And one note to the King County Board of Health:    Anyone watching (the meeting was recorded by King County TV) might be disappointed at the level of questioning by board members, as Dr. Duchin and other staff testified.  They asked thoughtful questions to clarify the facts.  But, nobody on the Board asked the simple questions, What parts of the “pandemic plan” did not work?  What surprises did the staff face? What needs to be improved before we face a severe pandemic?   (The lessons learned above came from a private interview, after the meeting.)

Washington’s “Swine Flu Six”

I’ll offer a few posts here, shortly. First, for those of you craving detail during these anxious times, here is full text of the radio stories for KPLU:

Version one:  Six Local Cases of Swine Flu Called “Probable”

The swine flu outbreak has officially reached Washington state. Last night, the state health department announced it’s identified six people as probable cases. They’re in Seattle, Snohomish County and Spokane. More from KPLU science and health reporter Keith Seinfeld:

We have the most details about the three from Seattle. They include:

A 33-year-old female doctor, whose husband and two children are also likely infected. They’re being treated at home.

A 27-year-old single man is at home.

And an 11-year-old boy has been hospitalized but is recovering. The boy’s school is Madrona, and it is staying open because the boy did not come to school at all after he became sick over the weekend.closed for a week. UPDATE – The decision was made early Thursday morning, after public health officials determined the boy may have been contagious last Friday when he was in School.   Washington Secretary of Health Mary Selecky says this all sounds alarming:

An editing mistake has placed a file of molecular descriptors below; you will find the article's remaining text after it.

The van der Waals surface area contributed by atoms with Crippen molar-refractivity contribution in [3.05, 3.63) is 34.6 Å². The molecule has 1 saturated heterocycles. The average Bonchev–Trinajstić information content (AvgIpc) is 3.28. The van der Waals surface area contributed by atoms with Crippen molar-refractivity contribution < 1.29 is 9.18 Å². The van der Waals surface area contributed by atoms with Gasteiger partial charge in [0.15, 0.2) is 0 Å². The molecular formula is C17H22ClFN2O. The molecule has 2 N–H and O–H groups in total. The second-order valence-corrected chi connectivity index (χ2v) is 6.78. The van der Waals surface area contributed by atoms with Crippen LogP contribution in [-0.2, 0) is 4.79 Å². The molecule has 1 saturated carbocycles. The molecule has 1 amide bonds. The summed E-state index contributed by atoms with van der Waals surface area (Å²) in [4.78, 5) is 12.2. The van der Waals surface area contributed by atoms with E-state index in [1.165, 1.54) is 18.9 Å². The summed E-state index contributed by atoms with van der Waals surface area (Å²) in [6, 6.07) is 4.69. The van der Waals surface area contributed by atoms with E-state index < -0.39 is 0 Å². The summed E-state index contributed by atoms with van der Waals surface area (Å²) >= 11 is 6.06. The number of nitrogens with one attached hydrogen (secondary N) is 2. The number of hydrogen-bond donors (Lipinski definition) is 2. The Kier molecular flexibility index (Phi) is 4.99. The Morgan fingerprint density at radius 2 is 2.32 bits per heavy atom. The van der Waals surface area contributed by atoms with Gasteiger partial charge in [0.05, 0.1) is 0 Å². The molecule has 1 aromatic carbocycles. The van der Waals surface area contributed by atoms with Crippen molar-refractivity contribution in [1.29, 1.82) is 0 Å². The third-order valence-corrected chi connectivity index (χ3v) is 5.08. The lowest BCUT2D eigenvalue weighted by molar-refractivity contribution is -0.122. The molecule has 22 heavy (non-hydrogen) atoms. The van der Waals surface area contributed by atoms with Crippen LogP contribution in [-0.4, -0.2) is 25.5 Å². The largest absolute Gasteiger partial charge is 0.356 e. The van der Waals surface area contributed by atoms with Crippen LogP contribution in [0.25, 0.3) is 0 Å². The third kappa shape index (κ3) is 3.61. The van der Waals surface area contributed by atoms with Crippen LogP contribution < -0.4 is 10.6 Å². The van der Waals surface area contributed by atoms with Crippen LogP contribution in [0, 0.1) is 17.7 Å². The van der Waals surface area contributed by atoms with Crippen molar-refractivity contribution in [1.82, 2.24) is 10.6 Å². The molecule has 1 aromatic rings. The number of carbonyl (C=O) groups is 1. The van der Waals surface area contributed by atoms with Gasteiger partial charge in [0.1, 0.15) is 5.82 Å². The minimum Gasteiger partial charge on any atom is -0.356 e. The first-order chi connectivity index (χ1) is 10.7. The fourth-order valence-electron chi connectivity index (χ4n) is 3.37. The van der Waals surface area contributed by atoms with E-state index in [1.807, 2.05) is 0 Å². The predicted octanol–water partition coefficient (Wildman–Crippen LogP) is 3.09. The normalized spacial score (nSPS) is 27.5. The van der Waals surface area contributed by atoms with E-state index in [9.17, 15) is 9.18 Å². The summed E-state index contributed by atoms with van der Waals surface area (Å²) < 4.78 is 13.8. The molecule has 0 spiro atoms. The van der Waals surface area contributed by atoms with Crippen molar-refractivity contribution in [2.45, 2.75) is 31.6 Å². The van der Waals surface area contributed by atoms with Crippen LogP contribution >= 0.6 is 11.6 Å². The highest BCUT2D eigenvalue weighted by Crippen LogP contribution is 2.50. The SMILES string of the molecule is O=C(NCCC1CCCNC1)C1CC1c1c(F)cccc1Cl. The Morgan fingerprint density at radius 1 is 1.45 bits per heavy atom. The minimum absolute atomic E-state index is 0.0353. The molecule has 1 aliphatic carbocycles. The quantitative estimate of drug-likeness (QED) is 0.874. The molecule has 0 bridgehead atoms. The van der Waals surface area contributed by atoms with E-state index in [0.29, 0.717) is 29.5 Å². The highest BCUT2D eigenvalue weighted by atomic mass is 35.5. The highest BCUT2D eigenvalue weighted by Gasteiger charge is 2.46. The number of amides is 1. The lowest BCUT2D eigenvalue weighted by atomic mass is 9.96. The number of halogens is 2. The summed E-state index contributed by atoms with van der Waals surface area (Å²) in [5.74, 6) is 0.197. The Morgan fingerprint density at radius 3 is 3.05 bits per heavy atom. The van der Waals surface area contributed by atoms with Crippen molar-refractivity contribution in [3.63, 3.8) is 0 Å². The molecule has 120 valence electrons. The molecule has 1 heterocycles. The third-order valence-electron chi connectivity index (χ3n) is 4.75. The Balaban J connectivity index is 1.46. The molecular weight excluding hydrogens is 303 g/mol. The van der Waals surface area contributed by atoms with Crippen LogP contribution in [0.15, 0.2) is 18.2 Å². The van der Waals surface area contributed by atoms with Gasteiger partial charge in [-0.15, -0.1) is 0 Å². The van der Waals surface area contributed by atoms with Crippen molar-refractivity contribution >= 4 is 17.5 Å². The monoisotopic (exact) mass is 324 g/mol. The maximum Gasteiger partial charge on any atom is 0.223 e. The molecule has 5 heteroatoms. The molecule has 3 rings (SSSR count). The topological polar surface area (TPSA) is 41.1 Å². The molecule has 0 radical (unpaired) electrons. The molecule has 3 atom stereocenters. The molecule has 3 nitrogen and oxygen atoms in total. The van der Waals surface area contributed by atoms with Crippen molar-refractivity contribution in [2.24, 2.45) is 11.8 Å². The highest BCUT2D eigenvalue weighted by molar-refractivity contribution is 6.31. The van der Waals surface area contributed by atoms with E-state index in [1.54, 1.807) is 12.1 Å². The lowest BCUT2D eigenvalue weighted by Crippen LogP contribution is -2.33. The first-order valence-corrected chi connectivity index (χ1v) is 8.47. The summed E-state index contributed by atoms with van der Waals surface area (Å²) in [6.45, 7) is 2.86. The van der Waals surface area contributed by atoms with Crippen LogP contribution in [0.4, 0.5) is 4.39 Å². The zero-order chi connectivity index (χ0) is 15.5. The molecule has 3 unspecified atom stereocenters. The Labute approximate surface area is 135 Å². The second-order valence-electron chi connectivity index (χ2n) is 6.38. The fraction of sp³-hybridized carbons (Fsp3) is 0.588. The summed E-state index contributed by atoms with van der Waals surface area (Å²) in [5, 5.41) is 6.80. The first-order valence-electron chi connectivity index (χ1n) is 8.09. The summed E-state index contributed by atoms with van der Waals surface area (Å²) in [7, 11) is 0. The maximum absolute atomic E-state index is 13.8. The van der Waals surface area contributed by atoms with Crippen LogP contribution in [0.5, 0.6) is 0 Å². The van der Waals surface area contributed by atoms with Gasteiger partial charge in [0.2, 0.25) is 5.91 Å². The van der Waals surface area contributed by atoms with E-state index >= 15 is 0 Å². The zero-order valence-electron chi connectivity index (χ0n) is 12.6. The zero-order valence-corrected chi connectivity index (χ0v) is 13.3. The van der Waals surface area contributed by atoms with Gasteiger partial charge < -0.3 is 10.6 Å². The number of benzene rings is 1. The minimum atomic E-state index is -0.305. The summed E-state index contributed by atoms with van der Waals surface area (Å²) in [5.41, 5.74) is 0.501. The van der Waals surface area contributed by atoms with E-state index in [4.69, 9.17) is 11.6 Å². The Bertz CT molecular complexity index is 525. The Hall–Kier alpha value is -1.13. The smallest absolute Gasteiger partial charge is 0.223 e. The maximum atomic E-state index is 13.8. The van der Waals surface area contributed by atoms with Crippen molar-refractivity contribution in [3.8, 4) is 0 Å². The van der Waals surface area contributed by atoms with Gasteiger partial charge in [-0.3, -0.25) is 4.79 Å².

“The reason we’re being very cautious is because this is a brand new virus, and as a result there really isn’t any immunity in the population. So, we want to prevent it from spreading.”

Public health is especially on the lookout for how easily the virus spreads, and how severe the flu is once people get it. Dozens more possible cases are in early testing stages. The best way to keep it from transferring the flu, she says, is to stay home if you’re sick, cover your cough, and wash your hands. If you don’t have enough sick days? That policy, she says, is up to each employer. Keith Seinfeld, KPLU news.

More:

  • In Snohomish County, the public health department wasn’t able to get any details, as of Wednesday night, about a 6-year-old 3-year-old boy or a 34-year-old woman who are probable cases.
  • None of Washington’s six probable cases appears to have involved travel to Mexico.
  • So far, about 95-percent of the cases labeled probable by different states have proven positive at the federal labs in Atlanta. But it may take several days to get results for Washington.

Version Two: Probable cases of Swine flu in Washington

Six people in Washington are now considered to “probably” have swine flu, according to the state Department of Health. All six are recovering. Also one woman in Victoria, B.C., has confirmed she caught the swine flu while on vacation in Mexico. More details now from KPLU science and health reporter Keith Seinfeld:

Just a few hours after saying there’s no sign of any swine flu in Washington, the state health department got results from a new batch of tests. Six people have a strain of flu that is probably the new strain of swine flu – and their samples have been flown to the federal laboratory in Atlanta for confirmation.